HC Deb 21 November 1837 vol 39 cc117-9

Capt. Pechell moved for leave to introduce a Bill to amend the Law of Coverture. He was prompted to this step by the representation of tradesmen, more particularly at watering places who, to the number of 230, had signed a petition to the Legislature, praying for some legislative protection from the conduct of women whose husbands were separated, and living away from them, contracting debts in their own name and character, and afterwards setting up the plea of coverture, and defeating the claims of their creditors by the present system of the law which exonerated women under such circumstances from paying their debts.

Mr. Goulburn

would leave it to the At- torney-General to say whether the motion of the gallant Captain had been sufficiently explained to the House to induce it to alter the law which made the husband liable for the debts of the wife. Such an alteration he thought would only make things worse. The gallant Captain had certainly given a very insufficient reason for altering the ancient law of the land. In his opinion the Bill was proposed merely for the purpose of settling some point of law on which the gallant Captain and the Attorney-General were at issue—and he thought they should settle the point between themselves, and not needlessly occupy the time of the House.

The Attorney-General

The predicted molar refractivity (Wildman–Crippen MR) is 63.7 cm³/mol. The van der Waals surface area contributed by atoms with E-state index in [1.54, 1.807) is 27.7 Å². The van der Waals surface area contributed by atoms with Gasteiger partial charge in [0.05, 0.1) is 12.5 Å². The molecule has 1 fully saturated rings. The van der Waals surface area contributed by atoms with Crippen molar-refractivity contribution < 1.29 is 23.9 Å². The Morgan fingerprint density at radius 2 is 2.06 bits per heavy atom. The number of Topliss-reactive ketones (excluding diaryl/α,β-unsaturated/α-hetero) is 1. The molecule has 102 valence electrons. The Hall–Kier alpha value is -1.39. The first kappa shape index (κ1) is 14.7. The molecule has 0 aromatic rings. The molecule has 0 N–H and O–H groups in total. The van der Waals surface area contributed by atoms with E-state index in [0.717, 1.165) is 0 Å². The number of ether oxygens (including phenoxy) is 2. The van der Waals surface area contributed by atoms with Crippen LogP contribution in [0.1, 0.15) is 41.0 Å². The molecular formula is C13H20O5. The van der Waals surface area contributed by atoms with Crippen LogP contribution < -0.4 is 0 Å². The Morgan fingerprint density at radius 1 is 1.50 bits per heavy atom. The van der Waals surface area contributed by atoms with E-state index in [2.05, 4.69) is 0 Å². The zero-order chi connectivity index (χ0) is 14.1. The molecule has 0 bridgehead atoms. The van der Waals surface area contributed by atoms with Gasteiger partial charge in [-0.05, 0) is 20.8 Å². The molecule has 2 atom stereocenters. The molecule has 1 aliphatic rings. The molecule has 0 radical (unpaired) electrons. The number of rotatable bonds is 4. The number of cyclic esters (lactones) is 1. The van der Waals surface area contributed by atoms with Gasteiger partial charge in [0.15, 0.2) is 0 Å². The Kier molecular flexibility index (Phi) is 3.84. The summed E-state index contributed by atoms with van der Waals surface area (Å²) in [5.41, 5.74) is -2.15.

confessed he very much deplored that such a notice had been put on the paper. It would, if the hon. and gallant Member were successful, lead the House to interfere very improperly with a question of great difficulty, if not occasion the subversion of a fundamental principle of the law of England, as respected the non-liability of married women. He never would turn a deaf ear to the representations of the trading community; but on the present application to the House it should be recollected that even by the hon. Member's own confession the evil was most frequently experienced at Brighton and the watering places, owing to the great competition amongst the trades people, and the facility thus afforded to almost every description of people of obtaining credit. There was but one safe principle recognised by our law upon this head, and that was that the wife or femme couverte could generally have no property, except by positive settlement and limitation to her own use. To disturb this principle of law would be highly impolitic. As to the too great laxity of tradesmen in giving credit, it would be vain to expect any other line of conduct from them in the present state of trade, and the competition that prevailed but too generally under the existing law of debtor and creditor. He was encouraged to hope a corrective would be given to that improvidence, arising from a too great eagerness for profits, by a Bill upon the subject of imprisonment for debt, which he confidently anticipated would shortly become the law of the land. He had another objection to the motion, which was, that he felt it would little redound to the credit of that grave assembly to be rendered a sort of debating club upon speculative ques- tions like the present. For all these different reasons he felt indisposed to give his sanction to any Bill of this description, and he, therefore, would suggest to the hon. and gallant Member that it would reflect credit upon his sense of discretion if he would withdraw his motion.

Motion withdrawn.